Matariki celebrations are just around the corner with the new and very much needed national holiday on June 24 and another 4-day work week to add to the calendar. But what about a 4-day work week every week? Kiwi non-profit Autonomy thinks it’s the way to go. The group has started the world’s biggest 4-day work experiment in the UK with more than 70 companies trialling 32-hour work weeks for six months, without cutting pay. Where do we sign up! 🙋
The idea sounds great, in theory. In practice, a 4-day work week can come with gnarly challenges. For service companies like Starbucks (SBUX) or Burger King (QSR) that need to stay open throughout the week, a 4-day work week means hiring extra staff or paying more in overtime. At a time when companies are already suffering severe worker shortages, and inflation hitting 40-year highs, that seems especially… tricky? Let’s just hope we can work it out before the robots take over. Sales of industrial robots in North America rocketed 28% in the first quarter of 2022 and as Google’s AI becomes creepily human, could they soon be filling the gap?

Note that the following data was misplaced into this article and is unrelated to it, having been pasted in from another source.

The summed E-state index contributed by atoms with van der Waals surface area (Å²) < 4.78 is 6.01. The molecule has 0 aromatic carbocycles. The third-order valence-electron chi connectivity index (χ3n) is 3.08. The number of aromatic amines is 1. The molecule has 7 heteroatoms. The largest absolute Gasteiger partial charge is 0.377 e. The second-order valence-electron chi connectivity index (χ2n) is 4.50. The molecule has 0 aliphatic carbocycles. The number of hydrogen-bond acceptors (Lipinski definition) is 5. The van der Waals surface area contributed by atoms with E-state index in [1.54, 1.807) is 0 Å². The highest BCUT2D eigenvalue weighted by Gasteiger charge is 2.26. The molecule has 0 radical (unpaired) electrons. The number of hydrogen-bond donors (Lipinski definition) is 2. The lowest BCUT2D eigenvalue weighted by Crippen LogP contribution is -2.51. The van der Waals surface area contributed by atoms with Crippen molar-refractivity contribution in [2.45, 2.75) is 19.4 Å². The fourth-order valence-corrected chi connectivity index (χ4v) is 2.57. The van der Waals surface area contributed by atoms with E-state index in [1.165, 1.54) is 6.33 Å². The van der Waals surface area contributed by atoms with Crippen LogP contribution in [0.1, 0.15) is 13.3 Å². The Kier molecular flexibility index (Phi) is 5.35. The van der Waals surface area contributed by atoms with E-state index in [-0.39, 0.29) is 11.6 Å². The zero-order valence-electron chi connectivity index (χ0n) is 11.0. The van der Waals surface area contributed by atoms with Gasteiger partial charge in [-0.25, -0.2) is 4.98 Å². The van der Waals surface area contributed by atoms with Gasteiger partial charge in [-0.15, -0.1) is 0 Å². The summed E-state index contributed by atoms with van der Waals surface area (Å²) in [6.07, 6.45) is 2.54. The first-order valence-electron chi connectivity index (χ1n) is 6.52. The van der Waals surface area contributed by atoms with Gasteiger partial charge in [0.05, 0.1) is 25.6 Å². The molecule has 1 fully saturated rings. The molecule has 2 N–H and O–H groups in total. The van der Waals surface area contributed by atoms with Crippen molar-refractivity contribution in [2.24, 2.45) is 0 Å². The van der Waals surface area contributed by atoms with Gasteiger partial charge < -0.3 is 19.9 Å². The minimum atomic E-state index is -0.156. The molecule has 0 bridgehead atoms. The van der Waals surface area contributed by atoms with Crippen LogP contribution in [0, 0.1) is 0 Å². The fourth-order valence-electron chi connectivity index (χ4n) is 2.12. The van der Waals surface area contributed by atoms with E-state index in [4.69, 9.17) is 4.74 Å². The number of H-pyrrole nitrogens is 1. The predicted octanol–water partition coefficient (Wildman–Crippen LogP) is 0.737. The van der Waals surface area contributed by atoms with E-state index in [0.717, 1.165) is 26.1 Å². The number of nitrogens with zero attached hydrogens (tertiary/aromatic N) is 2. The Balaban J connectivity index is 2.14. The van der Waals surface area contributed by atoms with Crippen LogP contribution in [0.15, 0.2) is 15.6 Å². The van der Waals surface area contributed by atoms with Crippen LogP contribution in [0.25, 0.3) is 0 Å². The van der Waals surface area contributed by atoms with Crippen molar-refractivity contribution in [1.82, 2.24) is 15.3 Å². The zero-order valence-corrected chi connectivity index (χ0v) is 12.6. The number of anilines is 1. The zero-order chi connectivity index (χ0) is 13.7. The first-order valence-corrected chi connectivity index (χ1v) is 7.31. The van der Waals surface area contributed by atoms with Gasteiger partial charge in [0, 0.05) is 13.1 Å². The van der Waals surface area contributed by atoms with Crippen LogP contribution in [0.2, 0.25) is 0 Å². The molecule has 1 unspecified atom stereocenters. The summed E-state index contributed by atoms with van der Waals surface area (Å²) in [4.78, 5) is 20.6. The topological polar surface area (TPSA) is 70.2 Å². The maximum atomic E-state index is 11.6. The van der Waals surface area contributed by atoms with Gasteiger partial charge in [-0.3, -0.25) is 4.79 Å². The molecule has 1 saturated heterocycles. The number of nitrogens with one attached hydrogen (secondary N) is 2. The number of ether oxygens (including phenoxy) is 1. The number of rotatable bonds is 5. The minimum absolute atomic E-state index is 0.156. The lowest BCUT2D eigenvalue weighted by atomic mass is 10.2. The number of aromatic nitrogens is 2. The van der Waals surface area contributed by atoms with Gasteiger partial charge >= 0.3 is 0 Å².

Meanwhile, a lot of corporate managers have been demanding their human employees march back to the office like lemmings, something the managers themselves don’t appear to want to do. #zerochill. Perhaps that’s why Tesla (TSLA) CEO Elon Musk has threatened to sack Tesla executives who don’t show up for 40 hours a week in the office. Musk can’t have seen the memo from Airbnb (ABNB) CEO Brian Chesky whose ‘work from anywhere’ policy has seen the company flooded with more than 1 million visits to their job website. At least Apple’s trying to find a balance between the two. CEO Tim Cook says Apple (AAPL) is running ‘the mother of all experiments’ and trying to find a happy middle ground between WFH and WF-UFO. 👽
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